So good was the system – “they were tactically perfect,” said striker Gianluca Vialli – that when assistant Fabio Capello replaced Sacchi in ’91, he won three Serie A titles in a row – a streak that included a 58-match unbeaten record. They even beat an overconfident Barcelona 4-0 in the ’94 Champions League Final thanks to Il Genio Dejan Savicevic’s playmaking genius, Zorro Zvonimir Boban’s industry and the dynamism of Marcel Desailly.
As the decade neared its end, there was still time for another Rossoneri vintage, King George Weah leading Alberto Zaccheroni’s side to a ’98/99 title in Milan’s centenary campaign.
82. Des Lynam reading ‘If’
The Rolls-Royce of football broadcasting silkily delivers Kipling’s If to close France 98. Never has the inevitable ignominy of an England defeat seemed so poetic.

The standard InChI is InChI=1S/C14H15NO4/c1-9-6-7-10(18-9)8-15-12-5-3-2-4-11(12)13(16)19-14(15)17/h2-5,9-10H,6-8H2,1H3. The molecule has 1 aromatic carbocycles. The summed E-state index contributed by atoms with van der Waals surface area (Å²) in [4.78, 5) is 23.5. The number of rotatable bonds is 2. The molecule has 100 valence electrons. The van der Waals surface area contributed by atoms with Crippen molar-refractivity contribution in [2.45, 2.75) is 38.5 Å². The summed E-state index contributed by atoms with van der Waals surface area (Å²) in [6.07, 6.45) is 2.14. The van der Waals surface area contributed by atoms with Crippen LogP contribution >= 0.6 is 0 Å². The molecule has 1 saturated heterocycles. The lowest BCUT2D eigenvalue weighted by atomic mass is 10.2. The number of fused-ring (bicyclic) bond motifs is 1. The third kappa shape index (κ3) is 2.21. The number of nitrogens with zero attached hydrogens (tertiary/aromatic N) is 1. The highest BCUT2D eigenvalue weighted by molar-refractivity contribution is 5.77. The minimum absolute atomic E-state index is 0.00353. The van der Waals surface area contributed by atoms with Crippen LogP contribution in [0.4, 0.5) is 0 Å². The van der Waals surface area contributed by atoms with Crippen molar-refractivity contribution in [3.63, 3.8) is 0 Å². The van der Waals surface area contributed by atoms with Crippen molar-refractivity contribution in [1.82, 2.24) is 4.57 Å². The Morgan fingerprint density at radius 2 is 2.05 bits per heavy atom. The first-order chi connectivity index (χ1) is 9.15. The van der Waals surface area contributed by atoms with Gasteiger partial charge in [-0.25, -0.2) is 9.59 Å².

83. Centre-forwards or centre-halves?
Dion Dublin, Paul Warhurst, Chris Sutton – the ’90s was the last bastion of this rarest of rare breeds, who could switch between elbow-wielding centre-back to elbow-wielding centre-forward with ease.
84. Le Tournoi
France 98’s warm-up event was notable for two things:
1) England winning, and 2) A Roberto Carlos free-kick that defied physics.
85. Kevin Keegan
Newcastle’s manager would love it, LOVE IT if he made it onto this list. If you pause the clip of his TV rant you can see in his eyes the exact moment the title slipped away.
86. Villa’s beverages
For reasons unknown, Aston Villa captured their players awkwardly naming their favourite beverages. Paul McGrath admits to enjoying Guinness; Dwight Yorke